Shia leads Ninomiya and Wanibe on a training expedition on the second floor, armed not just with a sword, those lovely star-filled eyes, and those diamond highlights, but a filled-to-brimming tank of enthusiasm for Being a Good Corporate Drone and Doing One’s Duty The Right Way.
Ninomiya has even less energy for this nonsense than usual because he has to produce five million gold in a month or his loan shark will take his life. He doesn’t have time to do things by the book. With his literal life at stake, one can’t begrudge him embracing methods some might call…unsound.
The team encounters a Majin, the monster of legend that causes a “Death March”—treated by Raiza’ha as an unavoidable but potentially profitable natural disaster. Turns out Shia’s employers set her up to be the latest in a long line of powerful human sacrifices to appease the Majin.
What they didn’t count on is that one of the grunts with her is Ninomiya Kinji, who has an ant army at his disposal and soon starts farming monster parts for gold.
As for the Majin, it’s too tough even for the great Shia (its laser beams really pack a punch), so Ninomiya suggests they retreat. Unfortunately the emergency magic crystal dagger used to transport back to the surface only works on one person.
Naturally, Shia gives it to Ninomiya, but her ensuing melancholy goodbye melts his cold cold heart and he not only stays behind with her, but throws the dagger at the Majin, transporting it to the surface where it becomes the company’s problem, as it should be.
The Majin, drawn to Shia’s considerable mana, eventually makes his way back down into the dungeon, where Ninomiya is ready for him in the form of a giant pit trap into which the Majin falls. Ninomiya then has his ant minions fill the pit with cement, and has Shia dry it with her wind magic. When that isn’t enough, he sets the whole thing on fire. Shia can’t argue with Ninomiya’s ends, but the means disturb her.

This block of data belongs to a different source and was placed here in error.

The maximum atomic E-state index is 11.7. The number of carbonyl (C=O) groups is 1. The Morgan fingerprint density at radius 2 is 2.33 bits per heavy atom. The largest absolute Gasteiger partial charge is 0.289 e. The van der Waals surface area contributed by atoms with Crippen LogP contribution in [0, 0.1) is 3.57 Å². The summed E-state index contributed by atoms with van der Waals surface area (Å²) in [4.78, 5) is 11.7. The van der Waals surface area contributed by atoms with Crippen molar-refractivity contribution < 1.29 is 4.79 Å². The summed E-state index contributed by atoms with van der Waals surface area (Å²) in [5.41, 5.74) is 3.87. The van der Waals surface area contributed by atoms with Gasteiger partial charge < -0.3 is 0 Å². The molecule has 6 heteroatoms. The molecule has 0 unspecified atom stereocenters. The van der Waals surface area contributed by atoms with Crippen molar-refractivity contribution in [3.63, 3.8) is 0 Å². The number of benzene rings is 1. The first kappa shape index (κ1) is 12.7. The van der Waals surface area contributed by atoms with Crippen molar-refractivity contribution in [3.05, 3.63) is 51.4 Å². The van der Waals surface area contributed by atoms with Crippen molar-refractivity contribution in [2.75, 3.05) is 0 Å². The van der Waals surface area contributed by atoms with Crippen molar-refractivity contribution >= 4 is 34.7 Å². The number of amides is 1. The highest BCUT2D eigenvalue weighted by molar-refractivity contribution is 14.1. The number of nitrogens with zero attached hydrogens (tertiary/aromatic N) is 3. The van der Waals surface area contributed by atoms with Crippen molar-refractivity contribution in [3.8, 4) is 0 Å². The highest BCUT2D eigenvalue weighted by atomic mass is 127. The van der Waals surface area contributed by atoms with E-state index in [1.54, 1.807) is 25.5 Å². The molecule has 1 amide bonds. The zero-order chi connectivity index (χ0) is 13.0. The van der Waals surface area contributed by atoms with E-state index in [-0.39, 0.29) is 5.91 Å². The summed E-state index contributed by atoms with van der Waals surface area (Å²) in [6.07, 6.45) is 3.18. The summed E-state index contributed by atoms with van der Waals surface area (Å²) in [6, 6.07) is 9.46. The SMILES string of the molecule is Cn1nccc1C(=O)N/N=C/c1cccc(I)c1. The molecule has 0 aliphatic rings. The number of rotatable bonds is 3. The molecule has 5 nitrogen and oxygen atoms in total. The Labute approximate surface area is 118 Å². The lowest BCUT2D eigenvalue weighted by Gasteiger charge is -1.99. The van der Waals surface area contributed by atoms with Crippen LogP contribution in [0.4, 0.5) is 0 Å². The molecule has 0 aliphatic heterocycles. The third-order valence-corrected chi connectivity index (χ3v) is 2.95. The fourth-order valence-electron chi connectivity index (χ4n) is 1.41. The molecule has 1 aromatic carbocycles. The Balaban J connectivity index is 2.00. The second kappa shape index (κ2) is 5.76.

When the Majin still won’t die, Shia resolves to defeat it, as is her “duty and destiny”, even at the cost of her life. It’s here where Ninomiya unfortunately decides grope her, losing a lot of goodwill he’d built up recently. He admits he looked up her family history, and how her father was of the absentee adventurer variety.
He deduces that Shia has been “brainwashed by thoughts that benefit Raiza’ha”, in part because she was happiest once she joined the company. But just because it improved her life doesn’t mean that life is theirs to throw away and call it “duty”. Raiza’ha isn’t a nation, and Shia isn’t a soldier. She’s just a damn at-will employee.
After being rescued in the nick of time by Rimu, who then quickly dispatches the Majin she reports was “incomplete”, Ninomiya claims victory…for himself, continuing to cement his role as an incorrigible sonofabitch. But he made some good points to Shia about casting aside the corporate conditioning and determining what she wants to do with her life.
If that’s continuing to work hard, fine. If it’s working hard for a company that just tried to sacrifice her to an eldritch abomination, that’s not fine. We’ll see if Ninomiya’s core message gets through to Shia, despite the messenger being a cad.